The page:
7. The definition of exchange in section 118 of the Transfer of Property Act is not limited to immovable property but it extends also to barter of goods. It is clear therefore that both under the Sale of Goods Act and the Transfer of Property Act, sale is a transfer of property in the goods or of the ownership in immovable property for money consideration. But in exchange there is a reciprocal transfer of interest in the immovable property, the corresponding transfer of interest in the movable property being denoted by the word 'barter'. 'The difference between a sale and an exchange is this, that in the former the price is paid in money, whilst in the latter it is paid in goods by the way of barter.' (Chitty on Contracts, 22nd Edn., Vol. II, page 582).
8. The question presented for determination in this case is whether the transaction of February 21, 1956 was a sale and whether the income-tax authorities were entitled to include the amount of Rs. 43,568/-as profits under section 10(2) (vii) of the Income-tax Act as representing the excess of the consideration realised by the assessee-company over the written down value of assets transferred. On behalf of the appellant it was contended that the money consideration was fixed at Rs. 1,20,000/-and the mode of payment was by transfer of shares and the transaction was really a sale and not transfer by way of exchange. We are unable to accept this argument as correct. In the first place, the document is called 'exchange deed'. The preamble to the document states :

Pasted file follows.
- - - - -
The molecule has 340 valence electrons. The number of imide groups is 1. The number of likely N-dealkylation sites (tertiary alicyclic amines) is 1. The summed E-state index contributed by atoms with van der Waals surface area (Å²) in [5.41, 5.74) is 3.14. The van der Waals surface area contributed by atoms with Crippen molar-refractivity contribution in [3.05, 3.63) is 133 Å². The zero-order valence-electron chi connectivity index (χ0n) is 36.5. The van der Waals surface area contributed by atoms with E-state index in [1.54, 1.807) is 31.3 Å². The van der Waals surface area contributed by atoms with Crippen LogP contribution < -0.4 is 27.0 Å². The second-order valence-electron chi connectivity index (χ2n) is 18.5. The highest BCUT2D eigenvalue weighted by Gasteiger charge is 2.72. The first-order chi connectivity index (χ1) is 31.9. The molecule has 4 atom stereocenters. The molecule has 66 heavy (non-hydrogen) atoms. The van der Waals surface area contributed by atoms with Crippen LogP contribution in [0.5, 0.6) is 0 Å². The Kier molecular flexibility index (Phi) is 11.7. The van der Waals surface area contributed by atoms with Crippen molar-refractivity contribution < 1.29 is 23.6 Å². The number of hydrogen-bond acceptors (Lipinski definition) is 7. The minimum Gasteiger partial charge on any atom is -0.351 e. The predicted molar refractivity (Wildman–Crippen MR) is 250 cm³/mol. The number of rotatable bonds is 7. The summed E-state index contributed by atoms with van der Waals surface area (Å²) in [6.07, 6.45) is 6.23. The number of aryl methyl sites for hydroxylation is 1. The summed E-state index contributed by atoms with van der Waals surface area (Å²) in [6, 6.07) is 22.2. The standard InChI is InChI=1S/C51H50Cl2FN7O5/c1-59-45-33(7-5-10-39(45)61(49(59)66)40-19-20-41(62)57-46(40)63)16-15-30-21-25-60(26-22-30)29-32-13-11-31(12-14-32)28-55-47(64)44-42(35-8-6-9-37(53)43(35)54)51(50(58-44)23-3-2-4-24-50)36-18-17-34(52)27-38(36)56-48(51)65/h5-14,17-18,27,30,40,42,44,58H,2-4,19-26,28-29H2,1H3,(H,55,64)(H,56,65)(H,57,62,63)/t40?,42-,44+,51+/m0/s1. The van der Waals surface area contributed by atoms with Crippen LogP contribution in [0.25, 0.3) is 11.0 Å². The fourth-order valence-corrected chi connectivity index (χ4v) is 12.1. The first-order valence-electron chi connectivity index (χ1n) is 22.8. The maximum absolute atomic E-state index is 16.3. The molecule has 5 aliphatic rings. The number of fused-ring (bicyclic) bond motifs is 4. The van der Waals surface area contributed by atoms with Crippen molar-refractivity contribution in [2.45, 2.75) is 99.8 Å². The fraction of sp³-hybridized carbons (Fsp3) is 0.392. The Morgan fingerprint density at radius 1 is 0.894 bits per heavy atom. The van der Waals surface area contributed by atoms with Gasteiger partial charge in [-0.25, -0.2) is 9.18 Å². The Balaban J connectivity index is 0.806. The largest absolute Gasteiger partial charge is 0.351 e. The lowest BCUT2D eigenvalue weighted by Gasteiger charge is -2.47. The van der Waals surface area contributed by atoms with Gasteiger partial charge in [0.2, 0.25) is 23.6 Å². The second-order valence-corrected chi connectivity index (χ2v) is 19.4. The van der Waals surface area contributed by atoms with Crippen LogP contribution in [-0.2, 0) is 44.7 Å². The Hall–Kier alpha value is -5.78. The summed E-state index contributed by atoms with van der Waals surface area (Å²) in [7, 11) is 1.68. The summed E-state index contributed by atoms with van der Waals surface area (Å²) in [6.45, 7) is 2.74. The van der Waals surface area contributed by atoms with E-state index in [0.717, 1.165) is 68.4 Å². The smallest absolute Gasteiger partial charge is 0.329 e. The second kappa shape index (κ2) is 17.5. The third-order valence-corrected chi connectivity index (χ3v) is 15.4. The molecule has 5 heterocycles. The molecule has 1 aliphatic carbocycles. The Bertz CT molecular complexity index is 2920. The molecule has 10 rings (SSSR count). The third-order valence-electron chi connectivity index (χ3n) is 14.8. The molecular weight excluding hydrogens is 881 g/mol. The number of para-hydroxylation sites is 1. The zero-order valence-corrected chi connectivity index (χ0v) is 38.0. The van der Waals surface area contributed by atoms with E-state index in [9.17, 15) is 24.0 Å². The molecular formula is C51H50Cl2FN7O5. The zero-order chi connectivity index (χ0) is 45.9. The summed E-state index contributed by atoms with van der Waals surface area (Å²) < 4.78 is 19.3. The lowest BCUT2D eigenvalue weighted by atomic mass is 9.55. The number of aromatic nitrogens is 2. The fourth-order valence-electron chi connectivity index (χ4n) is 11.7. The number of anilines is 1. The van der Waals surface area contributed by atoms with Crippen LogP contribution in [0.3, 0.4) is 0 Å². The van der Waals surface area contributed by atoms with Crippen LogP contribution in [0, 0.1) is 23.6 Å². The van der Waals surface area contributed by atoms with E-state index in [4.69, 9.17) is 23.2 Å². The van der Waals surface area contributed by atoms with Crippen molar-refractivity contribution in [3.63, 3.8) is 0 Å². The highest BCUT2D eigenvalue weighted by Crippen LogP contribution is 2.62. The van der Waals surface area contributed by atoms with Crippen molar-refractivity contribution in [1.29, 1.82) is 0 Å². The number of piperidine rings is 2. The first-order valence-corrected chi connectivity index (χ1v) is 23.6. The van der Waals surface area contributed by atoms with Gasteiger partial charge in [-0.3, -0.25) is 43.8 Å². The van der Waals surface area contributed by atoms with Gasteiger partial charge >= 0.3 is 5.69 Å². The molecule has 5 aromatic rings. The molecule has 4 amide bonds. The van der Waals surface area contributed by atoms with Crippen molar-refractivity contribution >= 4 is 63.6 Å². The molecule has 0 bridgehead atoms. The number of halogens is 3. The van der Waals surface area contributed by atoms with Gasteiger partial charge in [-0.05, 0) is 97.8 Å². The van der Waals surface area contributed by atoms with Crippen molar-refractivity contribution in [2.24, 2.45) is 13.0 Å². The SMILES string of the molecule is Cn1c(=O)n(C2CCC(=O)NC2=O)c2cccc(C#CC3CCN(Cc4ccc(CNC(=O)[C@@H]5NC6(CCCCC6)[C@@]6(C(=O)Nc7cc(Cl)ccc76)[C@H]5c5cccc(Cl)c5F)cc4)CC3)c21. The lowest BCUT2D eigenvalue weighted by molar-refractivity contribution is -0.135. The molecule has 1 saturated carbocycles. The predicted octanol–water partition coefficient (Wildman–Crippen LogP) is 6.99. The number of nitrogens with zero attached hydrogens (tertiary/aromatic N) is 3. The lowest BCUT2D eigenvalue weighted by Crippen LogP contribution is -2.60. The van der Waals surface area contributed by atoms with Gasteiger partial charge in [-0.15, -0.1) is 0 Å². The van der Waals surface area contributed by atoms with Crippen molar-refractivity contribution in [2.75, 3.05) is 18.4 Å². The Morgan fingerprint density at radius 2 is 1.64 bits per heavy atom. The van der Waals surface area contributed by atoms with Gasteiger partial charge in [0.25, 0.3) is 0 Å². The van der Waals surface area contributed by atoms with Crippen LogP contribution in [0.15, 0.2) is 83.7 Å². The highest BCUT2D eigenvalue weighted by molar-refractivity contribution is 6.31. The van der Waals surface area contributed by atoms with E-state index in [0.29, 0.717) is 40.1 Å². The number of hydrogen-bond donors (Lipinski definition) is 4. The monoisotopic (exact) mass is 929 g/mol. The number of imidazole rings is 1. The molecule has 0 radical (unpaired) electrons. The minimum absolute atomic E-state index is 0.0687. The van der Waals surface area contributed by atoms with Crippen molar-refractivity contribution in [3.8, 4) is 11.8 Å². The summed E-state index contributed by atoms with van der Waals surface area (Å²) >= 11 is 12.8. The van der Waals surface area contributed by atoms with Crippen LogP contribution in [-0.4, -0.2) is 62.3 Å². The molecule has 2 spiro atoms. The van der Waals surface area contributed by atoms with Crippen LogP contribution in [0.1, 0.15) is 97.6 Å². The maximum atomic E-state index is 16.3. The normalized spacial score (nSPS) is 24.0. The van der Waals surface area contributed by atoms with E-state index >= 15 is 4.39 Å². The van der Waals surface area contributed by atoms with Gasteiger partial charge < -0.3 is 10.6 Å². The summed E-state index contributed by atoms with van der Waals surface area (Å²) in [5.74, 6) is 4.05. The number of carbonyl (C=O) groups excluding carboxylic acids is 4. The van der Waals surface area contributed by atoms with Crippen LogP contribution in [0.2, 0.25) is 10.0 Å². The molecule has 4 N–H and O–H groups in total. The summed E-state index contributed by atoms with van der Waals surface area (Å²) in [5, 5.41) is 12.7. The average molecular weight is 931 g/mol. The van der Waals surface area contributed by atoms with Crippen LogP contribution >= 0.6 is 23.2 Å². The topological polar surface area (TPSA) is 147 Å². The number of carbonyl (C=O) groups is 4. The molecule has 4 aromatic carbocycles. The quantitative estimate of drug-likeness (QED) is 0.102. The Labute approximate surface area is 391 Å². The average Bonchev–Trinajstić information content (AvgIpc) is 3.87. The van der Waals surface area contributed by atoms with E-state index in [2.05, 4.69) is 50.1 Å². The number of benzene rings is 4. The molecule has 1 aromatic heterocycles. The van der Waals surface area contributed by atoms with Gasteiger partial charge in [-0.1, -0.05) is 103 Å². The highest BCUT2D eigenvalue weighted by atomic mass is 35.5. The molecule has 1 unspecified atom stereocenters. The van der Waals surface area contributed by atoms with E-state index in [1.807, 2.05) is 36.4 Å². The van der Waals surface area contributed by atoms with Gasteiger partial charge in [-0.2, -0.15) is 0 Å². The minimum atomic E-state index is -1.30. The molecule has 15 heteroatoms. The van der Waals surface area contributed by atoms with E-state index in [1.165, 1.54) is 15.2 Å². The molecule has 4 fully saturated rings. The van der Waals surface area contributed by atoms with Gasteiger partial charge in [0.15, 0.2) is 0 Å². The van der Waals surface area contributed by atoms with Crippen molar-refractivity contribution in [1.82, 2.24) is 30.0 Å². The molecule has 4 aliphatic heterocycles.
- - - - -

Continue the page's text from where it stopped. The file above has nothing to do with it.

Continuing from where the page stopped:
'And whereas the party of the first part as at the directors meeting held on 3-2-1955 resolved to exchange the property mentioned in Schedule for the property mentioned in Schedule II belonging to the party of the second part and whereas in pursuance of the resolution of the Board of Directors the Managing Director of the party of the first part had handed over possession of the property described in Schedule I hereto on 9-9-1995 to the party of the second part and whereas the general body of the first part of at a meeting held on 4-10-1955 resolved to authorise the Managing Director of the party of the first part to negotiate with the zamindar and zamindarini of Chikkavaram the second party herein and or their nominees for the sale of the property of the entire concern known by the name of Sree Rama Talkies, Bobbili, now owned by the party of the first part, with all its equipment machinery fittings spares accessories the old Projector the Jeep car bearing No. M. S. P. 928 purchased from its funds all the buildings and outhouses either newly constructed or mentioned in the registered sale deed No. 1464/5-9-1949 1464/5-9-1949 and in this exchange deed together with entire premises covered thereby and the cash deposits lying with the various distributors and commercial tax department of the State Government more fully described in Schedule I hereto and also the goodwill of the concern for a consideration of Rs. 1,20,000/-(Rupees one lakh twenty thousand only) consisting of immovable properties Rs. 60,000/-and movable properties worth Rs. 20,000/-(sic) total Rs. 1,20,000 which will be received in the shape of transfer of 5% tax-free cumulative preference shares of Messrs Shri Rama Sugars & Industries Ltd., Bobbili, of the face value of Rs. 1,20,000/-(rupees one lakh twenty thousand only) held by the zamindar and zamindarini of Chikkavaram the party of the second part herein and more fully described in Schedule II herein and to transfer receipt and also hand over records relating to the title and management to enable them to carry on the business of the concern and whereas the general body of the party of the first part at the meeting held on 11-2-1956 resolved that the action of the managing director in handing over possession of the property described in Schedule I to the party of the second part on 9-9-1955 is approved and whereas the parties hereto have agreed to exchange the said properties described in the first and second Schedule hereto in the manager hereinafter appearing.'